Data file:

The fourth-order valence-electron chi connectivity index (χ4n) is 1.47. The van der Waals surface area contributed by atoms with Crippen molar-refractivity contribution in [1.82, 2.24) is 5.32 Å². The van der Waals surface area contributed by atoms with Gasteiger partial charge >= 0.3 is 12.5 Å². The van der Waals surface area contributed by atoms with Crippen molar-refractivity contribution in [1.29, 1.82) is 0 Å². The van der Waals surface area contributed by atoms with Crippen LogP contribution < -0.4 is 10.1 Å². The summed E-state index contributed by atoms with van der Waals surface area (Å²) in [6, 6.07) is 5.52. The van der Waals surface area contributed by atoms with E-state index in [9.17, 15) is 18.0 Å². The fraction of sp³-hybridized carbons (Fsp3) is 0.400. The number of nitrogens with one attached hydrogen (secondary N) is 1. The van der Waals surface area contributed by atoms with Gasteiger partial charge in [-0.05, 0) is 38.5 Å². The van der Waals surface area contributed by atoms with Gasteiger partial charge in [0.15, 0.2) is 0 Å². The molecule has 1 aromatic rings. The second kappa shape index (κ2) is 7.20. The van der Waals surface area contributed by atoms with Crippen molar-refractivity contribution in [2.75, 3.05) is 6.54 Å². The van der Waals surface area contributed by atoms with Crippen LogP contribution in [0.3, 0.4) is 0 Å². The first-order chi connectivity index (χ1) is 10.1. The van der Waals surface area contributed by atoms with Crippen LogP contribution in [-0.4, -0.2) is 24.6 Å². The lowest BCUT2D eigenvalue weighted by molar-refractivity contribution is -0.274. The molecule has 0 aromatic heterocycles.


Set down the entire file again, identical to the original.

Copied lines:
The fourth-order valence-electron chi connectivity index (χ4n) is 1.47. The van der Waals surface area contributed by atoms with Crippen molar-refractivity contribution in [1.82, 2.24) is 5.32 Å². The van der Waals surface area contributed by atoms with Gasteiger partial charge >= 0.3 is 12.5 Å². The van der Waals surface area contributed by atoms with Crippen molar-refractivity contribution in [1.29, 1.82) is 0 Å². The van der Waals surface area contributed by atoms with Crippen LogP contribution < -0.4 is 10.1 Å². The summed E-state index contributed by atoms with van der Waals surface area (Å²) in [6, 6.07) is 5.52. The van der Waals surface area contributed by atoms with E-state index in [9.17, 15) is 18.0 Å². The fraction of sp³-hybridized carbons (Fsp3) is 0.400. The number of nitrogens with one attached hydrogen (secondary N) is 1. The van der Waals surface area contributed by atoms with Gasteiger partial charge in [-0.05, 0) is 38.5 Å². The van der Waals surface area contributed by atoms with Gasteiger partial charge in [0.15, 0.2) is 0 Å². The molecule has 1 aromatic rings. The second kappa shape index (κ2) is 7.20. The van der Waals surface area contributed by atoms with Crippen molar-refractivity contribution in [2.75, 3.05) is 6.54 Å². The van der Waals surface area contributed by atoms with Crippen LogP contribution in [0.3, 0.4) is 0 Å². The first-order chi connectivity index (χ1) is 10.1. The van der Waals surface area contributed by atoms with Crippen LogP contribution in [-0.4, -0.2) is 24.6 Å². The lowest BCUT2D eigenvalue weighted by molar-refractivity contribution is -0.274. The molecule has 0 aromatic heterocycles.